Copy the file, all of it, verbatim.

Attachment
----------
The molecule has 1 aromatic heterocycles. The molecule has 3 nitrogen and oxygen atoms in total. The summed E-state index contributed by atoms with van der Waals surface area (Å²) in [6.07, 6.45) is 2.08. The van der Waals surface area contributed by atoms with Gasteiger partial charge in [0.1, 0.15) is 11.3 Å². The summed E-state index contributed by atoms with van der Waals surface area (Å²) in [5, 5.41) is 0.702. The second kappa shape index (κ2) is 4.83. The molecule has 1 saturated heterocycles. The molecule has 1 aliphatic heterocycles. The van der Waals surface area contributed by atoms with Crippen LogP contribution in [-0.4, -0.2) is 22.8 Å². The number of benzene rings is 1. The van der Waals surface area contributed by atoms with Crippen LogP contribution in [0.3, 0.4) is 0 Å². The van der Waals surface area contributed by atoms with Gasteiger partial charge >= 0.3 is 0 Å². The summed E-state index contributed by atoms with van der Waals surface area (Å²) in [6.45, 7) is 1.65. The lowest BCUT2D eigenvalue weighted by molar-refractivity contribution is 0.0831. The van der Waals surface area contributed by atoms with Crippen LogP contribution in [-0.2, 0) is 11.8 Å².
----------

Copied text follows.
The molecule has 1 aromatic heterocycles. The molecule has 3 nitrogen and oxygen atoms in total. The summed E-state index contributed by atoms with van der Waals surface area (Å²) in [6.07, 6.45) is 2.08. The van der Waals surface area contributed by atoms with Gasteiger partial charge in [0.1, 0.15) is 11.3 Å². The summed E-state index contributed by atoms with van der Waals surface area (Å²) in [5, 5.41) is 0.702. The second kappa shape index (κ2) is 4.83. The molecule has 1 saturated heterocycles. The molecule has 1 aliphatic heterocycles. The van der Waals surface area contributed by atoms with Crippen LogP contribution in [-0.4, -0.2) is 22.8 Å². The number of benzene rings is 1. The van der Waals surface area contributed by atoms with Crippen LogP contribution in [0.3, 0.4) is 0 Å². The van der Waals surface area contributed by atoms with Gasteiger partial charge >= 0.3 is 0 Å². The summed E-state index contributed by atoms with van der Waals surface area (Å²) in [6.45, 7) is 1.65. The lowest BCUT2D eigenvalue weighted by molar-refractivity contribution is 0.0831. The van der Waals surface area contributed by atoms with Crippen LogP contribution in [-0.2, 0) is 11.8 Å².